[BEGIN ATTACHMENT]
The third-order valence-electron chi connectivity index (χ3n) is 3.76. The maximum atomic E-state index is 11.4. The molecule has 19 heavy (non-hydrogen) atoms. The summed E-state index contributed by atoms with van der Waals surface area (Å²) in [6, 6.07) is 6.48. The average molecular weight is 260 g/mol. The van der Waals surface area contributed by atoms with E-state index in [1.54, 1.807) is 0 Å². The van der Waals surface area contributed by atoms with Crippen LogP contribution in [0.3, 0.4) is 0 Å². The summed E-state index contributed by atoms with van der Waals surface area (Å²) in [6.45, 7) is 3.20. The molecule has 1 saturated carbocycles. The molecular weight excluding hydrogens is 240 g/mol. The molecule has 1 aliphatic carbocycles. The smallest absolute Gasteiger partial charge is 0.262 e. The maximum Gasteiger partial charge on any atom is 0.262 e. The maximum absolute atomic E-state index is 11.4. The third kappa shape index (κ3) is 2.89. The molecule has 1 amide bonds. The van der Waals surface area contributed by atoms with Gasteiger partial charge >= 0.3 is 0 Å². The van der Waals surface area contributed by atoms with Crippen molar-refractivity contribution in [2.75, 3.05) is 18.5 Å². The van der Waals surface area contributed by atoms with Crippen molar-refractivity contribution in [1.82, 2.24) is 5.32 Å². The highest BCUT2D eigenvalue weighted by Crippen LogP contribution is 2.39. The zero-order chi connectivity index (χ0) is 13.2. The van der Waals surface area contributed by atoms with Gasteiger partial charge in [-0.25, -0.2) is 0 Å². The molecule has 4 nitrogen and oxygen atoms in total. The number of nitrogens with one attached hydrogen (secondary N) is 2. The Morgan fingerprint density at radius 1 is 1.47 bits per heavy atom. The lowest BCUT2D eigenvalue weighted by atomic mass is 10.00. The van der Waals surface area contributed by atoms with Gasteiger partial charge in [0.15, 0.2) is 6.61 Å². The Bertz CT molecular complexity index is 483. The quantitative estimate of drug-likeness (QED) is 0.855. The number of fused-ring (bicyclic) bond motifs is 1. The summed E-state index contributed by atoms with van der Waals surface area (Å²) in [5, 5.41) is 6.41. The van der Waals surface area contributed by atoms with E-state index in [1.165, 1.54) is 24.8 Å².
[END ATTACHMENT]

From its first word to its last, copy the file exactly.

The third-order valence-electron chi connectivity index (χ3n) is 3.76. The maximum atomic E-state index is 11.4. The molecule has 19 heavy (non-hydrogen) atoms. The summed E-state index contributed by atoms with van der Waals surface area (Å²) in [6, 6.07) is 6.48. The average molecular weight is 260 g/mol. The van der Waals surface area contributed by atoms with E-state index in [1.54, 1.807) is 0 Å². The van der Waals surface area contributed by atoms with Crippen LogP contribution in [0.3, 0.4) is 0 Å². The summed E-state index contributed by atoms with van der Waals surface area (Å²) in [6.45, 7) is 3.20. The molecule has 1 saturated carbocycles. The molecular weight excluding hydrogens is 240 g/mol. The molecule has 1 aliphatic carbocycles. The smallest absolute Gasteiger partial charge is 0.262 e. The maximum Gasteiger partial charge on any atom is 0.262 e. The maximum absolute atomic E-state index is 11.4. The third kappa shape index (κ3) is 2.89. The molecule has 1 amide bonds. The van der Waals surface area contributed by atoms with Gasteiger partial charge >= 0.3 is 0 Å². The van der Waals surface area contributed by atoms with Crippen molar-refractivity contribution in [2.75, 3.05) is 18.5 Å². The van der Waals surface area contributed by atoms with Crippen molar-refractivity contribution in [1.82, 2.24) is 5.32 Å². The highest BCUT2D eigenvalue weighted by Crippen LogP contribution is 2.39. The zero-order chi connectivity index (χ0) is 13.2. The van der Waals surface area contributed by atoms with Gasteiger partial charge in [-0.25, -0.2) is 0 Å². The molecule has 4 nitrogen and oxygen atoms in total. The number of nitrogens with one attached hydrogen (secondary N) is 2. The Morgan fingerprint density at radius 1 is 1.47 bits per heavy atom. The lowest BCUT2D eigenvalue weighted by atomic mass is 10.00. The van der Waals surface area contributed by atoms with Gasteiger partial charge in [0.15, 0.2) is 6.61 Å². The Bertz CT molecular complexity index is 483. The quantitative estimate of drug-likeness (QED) is 0.855. The number of fused-ring (bicyclic) bond motifs is 1. The summed E-state index contributed by atoms with van der Waals surface area (Å²) in [5, 5.41) is 6.41. The van der Waals surface area contributed by atoms with E-state index in [1.165, 1.54) is 24.8 Å².